¶ Sighs and Grones.
O Do not use me After my sinnes! look not on my desert, But on thy glorie! Then thou wilt reform And not refuse me: for thou onely art The mightie God, but I a sillie worm; O do not bruise me! O do not urge me! For what account can thy ill steward make? I have abusd thy stock, destroyd thy woods, Suckt all thy magazens:1 my head did ake, Till it found out how to consume thy goods: O do not scourge me! O do not blinde me! I have deservd that an Egyptian night Should thicken all my powers; because my lust Hath still sowd fig-leaves to exclude thy light: But I am frailtie, and already dust; O do not grinde me! O do not fill me With the turnd viall of thy bitter wrath! For thou hast other vessels full of bloud, A part whereof my Saviour emptid hath, Evn unto death: since he did for my good, O do not kill me! But O reprieve me! For thou hast life and death at thy command; Thou art both Judge and Saviour, feast and rod, Cordiall and Corrosive: put not thy hand Into the bitter box; but O my God, My God, relieve me!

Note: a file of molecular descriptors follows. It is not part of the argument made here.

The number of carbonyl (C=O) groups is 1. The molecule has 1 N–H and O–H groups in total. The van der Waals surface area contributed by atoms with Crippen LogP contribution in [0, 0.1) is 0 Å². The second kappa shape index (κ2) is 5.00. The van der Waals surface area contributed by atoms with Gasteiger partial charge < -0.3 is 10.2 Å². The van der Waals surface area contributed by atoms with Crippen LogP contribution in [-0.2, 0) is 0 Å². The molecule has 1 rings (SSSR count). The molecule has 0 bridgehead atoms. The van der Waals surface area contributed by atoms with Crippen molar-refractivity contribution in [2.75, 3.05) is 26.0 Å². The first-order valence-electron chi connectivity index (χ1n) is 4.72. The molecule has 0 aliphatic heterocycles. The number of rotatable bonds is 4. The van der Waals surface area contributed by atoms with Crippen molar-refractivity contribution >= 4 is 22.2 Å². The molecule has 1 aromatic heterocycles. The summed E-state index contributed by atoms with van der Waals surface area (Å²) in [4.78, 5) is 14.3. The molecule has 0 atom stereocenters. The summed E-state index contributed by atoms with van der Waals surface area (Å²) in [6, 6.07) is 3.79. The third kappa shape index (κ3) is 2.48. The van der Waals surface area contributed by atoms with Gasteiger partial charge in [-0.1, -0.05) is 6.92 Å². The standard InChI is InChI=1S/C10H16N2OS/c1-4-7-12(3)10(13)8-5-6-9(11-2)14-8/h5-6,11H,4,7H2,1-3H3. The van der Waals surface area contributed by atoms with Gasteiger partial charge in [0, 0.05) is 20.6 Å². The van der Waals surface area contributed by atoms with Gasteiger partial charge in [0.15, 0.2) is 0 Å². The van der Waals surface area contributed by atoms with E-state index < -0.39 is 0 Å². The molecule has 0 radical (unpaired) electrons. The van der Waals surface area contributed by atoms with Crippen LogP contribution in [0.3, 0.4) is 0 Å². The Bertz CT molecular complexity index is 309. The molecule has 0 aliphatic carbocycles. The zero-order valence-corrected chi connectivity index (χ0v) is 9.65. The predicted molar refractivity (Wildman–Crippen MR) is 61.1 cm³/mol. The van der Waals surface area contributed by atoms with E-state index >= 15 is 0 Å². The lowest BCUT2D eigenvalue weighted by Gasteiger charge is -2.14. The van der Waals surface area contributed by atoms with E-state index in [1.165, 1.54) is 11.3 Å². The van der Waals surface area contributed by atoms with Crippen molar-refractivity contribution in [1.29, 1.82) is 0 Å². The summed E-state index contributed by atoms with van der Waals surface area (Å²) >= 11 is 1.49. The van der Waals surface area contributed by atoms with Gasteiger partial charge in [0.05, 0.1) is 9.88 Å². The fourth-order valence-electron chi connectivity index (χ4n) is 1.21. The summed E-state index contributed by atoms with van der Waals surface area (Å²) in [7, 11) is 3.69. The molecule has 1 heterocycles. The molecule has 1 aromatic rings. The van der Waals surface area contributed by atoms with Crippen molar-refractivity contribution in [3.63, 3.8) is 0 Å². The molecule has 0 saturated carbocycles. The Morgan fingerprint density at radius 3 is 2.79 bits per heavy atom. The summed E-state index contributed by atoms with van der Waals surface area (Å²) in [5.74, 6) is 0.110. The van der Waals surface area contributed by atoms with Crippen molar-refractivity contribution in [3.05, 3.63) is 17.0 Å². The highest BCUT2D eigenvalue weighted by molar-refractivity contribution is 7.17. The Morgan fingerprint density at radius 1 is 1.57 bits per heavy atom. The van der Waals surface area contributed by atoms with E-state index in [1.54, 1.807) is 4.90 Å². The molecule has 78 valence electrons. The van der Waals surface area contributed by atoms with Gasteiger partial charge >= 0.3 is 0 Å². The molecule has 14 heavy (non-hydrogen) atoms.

1 magazens. storehouses. [Return]
Criticism: "Unstrung Conversations: Herbert's Negotiations with God" by Susannah B. Mintz. Philological Quarterly, Wntr 1998 v77 i1 p41(1). [Poems cited: "Prayer (I)," "Praise (II)," "Holdfast," "Longing," "The Collar," "Sighs and Groans," "Deniall," "Clasping of Hands," "Content," "Temper (I)."]
Music: John Dowland (c.1563-1626), "If That a Sinners Sighs."
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